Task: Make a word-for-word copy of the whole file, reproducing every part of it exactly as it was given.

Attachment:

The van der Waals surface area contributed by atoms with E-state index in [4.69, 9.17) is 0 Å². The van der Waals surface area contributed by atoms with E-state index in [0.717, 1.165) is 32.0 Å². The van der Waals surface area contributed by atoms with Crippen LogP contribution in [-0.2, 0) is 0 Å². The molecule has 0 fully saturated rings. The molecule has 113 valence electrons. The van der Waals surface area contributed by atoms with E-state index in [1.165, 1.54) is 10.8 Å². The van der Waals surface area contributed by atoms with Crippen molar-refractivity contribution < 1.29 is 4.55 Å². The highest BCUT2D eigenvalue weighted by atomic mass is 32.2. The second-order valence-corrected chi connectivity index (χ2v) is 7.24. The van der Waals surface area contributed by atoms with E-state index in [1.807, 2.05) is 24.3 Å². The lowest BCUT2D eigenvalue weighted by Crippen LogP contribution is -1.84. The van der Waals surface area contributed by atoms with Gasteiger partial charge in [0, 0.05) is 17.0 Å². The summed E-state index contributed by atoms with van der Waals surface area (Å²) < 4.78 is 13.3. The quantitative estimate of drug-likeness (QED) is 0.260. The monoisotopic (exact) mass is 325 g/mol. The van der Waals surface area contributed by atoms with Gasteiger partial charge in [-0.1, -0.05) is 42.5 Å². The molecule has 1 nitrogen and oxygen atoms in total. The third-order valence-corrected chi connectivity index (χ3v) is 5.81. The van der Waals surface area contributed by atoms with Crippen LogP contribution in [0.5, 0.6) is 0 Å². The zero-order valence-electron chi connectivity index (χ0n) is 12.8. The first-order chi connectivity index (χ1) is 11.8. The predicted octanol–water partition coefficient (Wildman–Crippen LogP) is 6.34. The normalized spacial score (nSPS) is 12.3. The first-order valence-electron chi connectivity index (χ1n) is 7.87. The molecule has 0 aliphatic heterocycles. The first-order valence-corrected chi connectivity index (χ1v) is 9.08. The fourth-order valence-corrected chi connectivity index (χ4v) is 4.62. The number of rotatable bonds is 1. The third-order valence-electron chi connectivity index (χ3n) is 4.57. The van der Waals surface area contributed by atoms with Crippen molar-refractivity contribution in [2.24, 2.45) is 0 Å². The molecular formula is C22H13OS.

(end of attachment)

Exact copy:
The van der Waals surface area contributed by atoms with E-state index in [4.69, 9.17) is 0 Å². The van der Waals surface area contributed by atoms with E-state index in [0.717, 1.165) is 32.0 Å². The van der Waals surface area contributed by atoms with Crippen LogP contribution in [-0.2, 0) is 0 Å². The molecule has 0 fully saturated rings. The molecule has 113 valence electrons. The van der Waals surface area contributed by atoms with E-state index in [1.165, 1.54) is 10.8 Å². The van der Waals surface area contributed by atoms with Crippen molar-refractivity contribution < 1.29 is 4.55 Å². The highest BCUT2D eigenvalue weighted by atomic mass is 32.2. The second-order valence-corrected chi connectivity index (χ2v) is 7.24. The van der Waals surface area contributed by atoms with E-state index in [1.807, 2.05) is 24.3 Å². The lowest BCUT2D eigenvalue weighted by Crippen LogP contribution is -1.84. The van der Waals surface area contributed by atoms with Gasteiger partial charge in [0, 0.05) is 17.0 Å². The summed E-state index contributed by atoms with van der Waals surface area (Å²) < 4.78 is 13.3. The quantitative estimate of drug-likeness (QED) is 0.260. The monoisotopic (exact) mass is 325 g/mol. The van der Waals surface area contributed by atoms with Gasteiger partial charge in [-0.1, -0.05) is 42.5 Å². The molecule has 1 nitrogen and oxygen atoms in total. The third-order valence-corrected chi connectivity index (χ3v) is 5.81. The van der Waals surface area contributed by atoms with Crippen LogP contribution in [0.5, 0.6) is 0 Å². The zero-order valence-electron chi connectivity index (χ0n) is 12.8. The first-order chi connectivity index (χ1) is 11.8. The predicted octanol–water partition coefficient (Wildman–Crippen LogP) is 6.34. The normalized spacial score (nSPS) is 12.3. The first-order valence-electron chi connectivity index (χ1n) is 7.87. The molecule has 0 aliphatic heterocycles. The first-order valence-corrected chi connectivity index (χ1v) is 9.08. The fourth-order valence-corrected chi connectivity index (χ4v) is 4.62. The number of rotatable bonds is 1. The third-order valence-electron chi connectivity index (χ3n) is 4.57. The van der Waals surface area contributed by atoms with Crippen molar-refractivity contribution in [2.24, 2.45) is 0 Å². The molecular formula is C22H13OS.